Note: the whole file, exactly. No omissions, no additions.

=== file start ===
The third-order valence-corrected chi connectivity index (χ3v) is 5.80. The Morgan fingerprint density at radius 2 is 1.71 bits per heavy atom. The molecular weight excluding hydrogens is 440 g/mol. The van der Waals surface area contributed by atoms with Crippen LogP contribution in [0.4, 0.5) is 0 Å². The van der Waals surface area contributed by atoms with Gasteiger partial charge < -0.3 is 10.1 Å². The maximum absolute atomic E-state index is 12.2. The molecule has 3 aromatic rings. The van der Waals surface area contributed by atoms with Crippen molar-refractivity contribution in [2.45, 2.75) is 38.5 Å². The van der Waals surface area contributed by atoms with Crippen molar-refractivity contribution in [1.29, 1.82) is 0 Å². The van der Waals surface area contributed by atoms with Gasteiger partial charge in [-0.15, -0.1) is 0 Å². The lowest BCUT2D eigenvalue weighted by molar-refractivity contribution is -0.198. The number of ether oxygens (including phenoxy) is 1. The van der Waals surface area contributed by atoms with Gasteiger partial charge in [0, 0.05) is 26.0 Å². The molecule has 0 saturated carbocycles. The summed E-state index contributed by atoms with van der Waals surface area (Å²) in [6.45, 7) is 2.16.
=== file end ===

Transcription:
The third-order valence-corrected chi connectivity index (χ3v) is 5.80. The Morgan fingerprint density at radius 2 is 1.71 bits per heavy atom. The molecular weight excluding hydrogens is 440 g/mol. The van der Waals surface area contributed by atoms with Crippen LogP contribution in [0.4, 0.5) is 0 Å². The van der Waals surface area contributed by atoms with Gasteiger partial charge < -0.3 is 10.1 Å². The maximum absolute atomic E-state index is 12.2. The molecule has 3 aromatic rings. The van der Waals surface area contributed by atoms with Crippen molar-refractivity contribution in [2.45, 2.75) is 38.5 Å². The van der Waals surface area contributed by atoms with Crippen molar-refractivity contribution in [1.29, 1.82) is 0 Å². The van der Waals surface area contributed by atoms with Gasteiger partial charge in [-0.15, -0.1) is 0 Å². The lowest BCUT2D eigenvalue weighted by molar-refractivity contribution is -0.198. The number of ether oxygens (including phenoxy) is 1. The van der Waals surface area contributed by atoms with Gasteiger partial charge in [0, 0.05) is 26.0 Å². The molecule has 0 saturated carbocycles. The summed E-state index contributed by atoms with van der Waals surface area (Å²) in [6.45, 7) is 2.16.